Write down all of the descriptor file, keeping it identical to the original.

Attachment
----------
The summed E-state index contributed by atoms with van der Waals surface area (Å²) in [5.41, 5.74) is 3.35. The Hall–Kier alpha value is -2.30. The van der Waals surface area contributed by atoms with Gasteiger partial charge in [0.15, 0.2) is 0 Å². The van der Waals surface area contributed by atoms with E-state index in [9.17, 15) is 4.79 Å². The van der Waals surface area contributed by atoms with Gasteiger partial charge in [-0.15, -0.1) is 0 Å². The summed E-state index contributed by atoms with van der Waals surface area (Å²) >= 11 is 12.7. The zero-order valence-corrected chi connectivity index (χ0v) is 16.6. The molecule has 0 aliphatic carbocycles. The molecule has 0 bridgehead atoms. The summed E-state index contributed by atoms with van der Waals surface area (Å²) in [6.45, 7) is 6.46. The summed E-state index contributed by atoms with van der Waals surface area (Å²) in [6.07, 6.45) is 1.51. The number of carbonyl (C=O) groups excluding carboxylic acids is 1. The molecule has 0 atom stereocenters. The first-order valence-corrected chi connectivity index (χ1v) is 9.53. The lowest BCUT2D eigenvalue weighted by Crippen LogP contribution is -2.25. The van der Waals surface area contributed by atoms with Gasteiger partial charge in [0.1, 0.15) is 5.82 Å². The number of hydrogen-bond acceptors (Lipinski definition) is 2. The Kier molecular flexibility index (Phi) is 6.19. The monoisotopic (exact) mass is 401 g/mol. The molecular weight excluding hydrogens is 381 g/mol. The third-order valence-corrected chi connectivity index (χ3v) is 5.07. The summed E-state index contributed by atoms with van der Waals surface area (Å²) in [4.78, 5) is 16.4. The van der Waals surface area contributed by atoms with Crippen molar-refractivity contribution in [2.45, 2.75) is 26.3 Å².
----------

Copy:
The summed E-state index contributed by atoms with van der Waals surface area (Å²) in [5.41, 5.74) is 3.35. The Hall–Kier alpha value is -2.30. The van der Waals surface area contributed by atoms with Gasteiger partial charge in [0.15, 0.2) is 0 Å². The van der Waals surface area contributed by atoms with E-state index in [9.17, 15) is 4.79 Å². The van der Waals surface area contributed by atoms with Gasteiger partial charge in [-0.15, -0.1) is 0 Å². The summed E-state index contributed by atoms with van der Waals surface area (Å²) >= 11 is 12.7. The zero-order valence-corrected chi connectivity index (χ0v) is 16.6. The molecule has 0 aliphatic carbocycles. The molecule has 0 bridgehead atoms. The summed E-state index contributed by atoms with van der Waals surface area (Å²) in [6.45, 7) is 6.46. The summed E-state index contributed by atoms with van der Waals surface area (Å²) in [6.07, 6.45) is 1.51. The number of carbonyl (C=O) groups excluding carboxylic acids is 1. The molecule has 0 atom stereocenters. The first-order valence-corrected chi connectivity index (χ1v) is 9.53. The lowest BCUT2D eigenvalue weighted by Crippen LogP contribution is -2.25. The van der Waals surface area contributed by atoms with Gasteiger partial charge in [0.1, 0.15) is 5.82 Å². The number of hydrogen-bond acceptors (Lipinski definition) is 2. The Kier molecular flexibility index (Phi) is 6.19. The monoisotopic (exact) mass is 401 g/mol. The molecular weight excluding hydrogens is 381 g/mol. The third-order valence-corrected chi connectivity index (χ3v) is 5.07. The summed E-state index contributed by atoms with van der Waals surface area (Å²) in [4.78, 5) is 16.4. The van der Waals surface area contributed by atoms with Crippen molar-refractivity contribution in [2.45, 2.75) is 26.3 Å².